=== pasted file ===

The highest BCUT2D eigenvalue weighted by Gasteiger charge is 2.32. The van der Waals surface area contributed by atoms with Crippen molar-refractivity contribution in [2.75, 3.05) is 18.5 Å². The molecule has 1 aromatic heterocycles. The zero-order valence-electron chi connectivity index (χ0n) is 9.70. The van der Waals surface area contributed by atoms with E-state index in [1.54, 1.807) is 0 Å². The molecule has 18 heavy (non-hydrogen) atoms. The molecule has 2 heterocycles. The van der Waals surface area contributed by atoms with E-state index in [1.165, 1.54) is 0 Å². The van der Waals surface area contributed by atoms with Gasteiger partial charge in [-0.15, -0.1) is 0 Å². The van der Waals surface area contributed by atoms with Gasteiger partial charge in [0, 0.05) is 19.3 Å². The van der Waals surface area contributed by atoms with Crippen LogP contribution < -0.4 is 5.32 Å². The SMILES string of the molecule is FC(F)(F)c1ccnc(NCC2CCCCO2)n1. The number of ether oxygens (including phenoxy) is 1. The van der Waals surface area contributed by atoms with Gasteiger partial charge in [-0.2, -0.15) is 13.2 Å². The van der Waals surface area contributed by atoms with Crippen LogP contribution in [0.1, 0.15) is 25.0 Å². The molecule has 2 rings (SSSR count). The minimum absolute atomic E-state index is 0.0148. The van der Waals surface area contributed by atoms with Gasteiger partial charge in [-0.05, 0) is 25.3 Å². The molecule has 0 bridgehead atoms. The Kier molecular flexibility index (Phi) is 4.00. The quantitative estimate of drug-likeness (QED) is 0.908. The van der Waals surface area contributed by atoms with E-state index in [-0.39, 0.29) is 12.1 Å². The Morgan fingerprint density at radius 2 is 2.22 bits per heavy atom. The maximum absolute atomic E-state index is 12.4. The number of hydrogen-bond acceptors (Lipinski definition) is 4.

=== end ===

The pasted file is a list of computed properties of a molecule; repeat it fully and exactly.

The highest BCUT2D eigenvalue weighted by Gasteiger charge is 2.32. The van der Waals surface area contributed by atoms with Crippen molar-refractivity contribution in [2.75, 3.05) is 18.5 Å². The molecule has 1 aromatic heterocycles. The zero-order valence-electron chi connectivity index (χ0n) is 9.70. The van der Waals surface area contributed by atoms with E-state index in [1.54, 1.807) is 0 Å². The molecule has 18 heavy (non-hydrogen) atoms. The molecule has 2 heterocycles. The van der Waals surface area contributed by atoms with E-state index in [1.165, 1.54) is 0 Å². The van der Waals surface area contributed by atoms with Gasteiger partial charge in [-0.15, -0.1) is 0 Å². The van der Waals surface area contributed by atoms with Gasteiger partial charge in [0, 0.05) is 19.3 Å². The van der Waals surface area contributed by atoms with Crippen LogP contribution < -0.4 is 5.32 Å². The SMILES string of the molecule is FC(F)(F)c1ccnc(NCC2CCCCO2)n1. The number of ether oxygens (including phenoxy) is 1. The van der Waals surface area contributed by atoms with Gasteiger partial charge in [-0.2, -0.15) is 13.2 Å². The van der Waals surface area contributed by atoms with Crippen LogP contribution in [0.1, 0.15) is 25.0 Å². The molecule has 2 rings (SSSR count). The minimum absolute atomic E-state index is 0.0148. The van der Waals surface area contributed by atoms with Gasteiger partial charge in [-0.05, 0) is 25.3 Å². The molecule has 0 bridgehead atoms. The Kier molecular flexibility index (Phi) is 4.00. The quantitative estimate of drug-likeness (QED) is 0.908. The van der Waals surface area contributed by atoms with E-state index in [-0.39, 0.29) is 12.1 Å². The Morgan fingerprint density at radius 2 is 2.22 bits per heavy atom. The maximum absolute atomic E-state index is 12.4. The number of hydrogen-bond acceptors (Lipinski definition) is 4.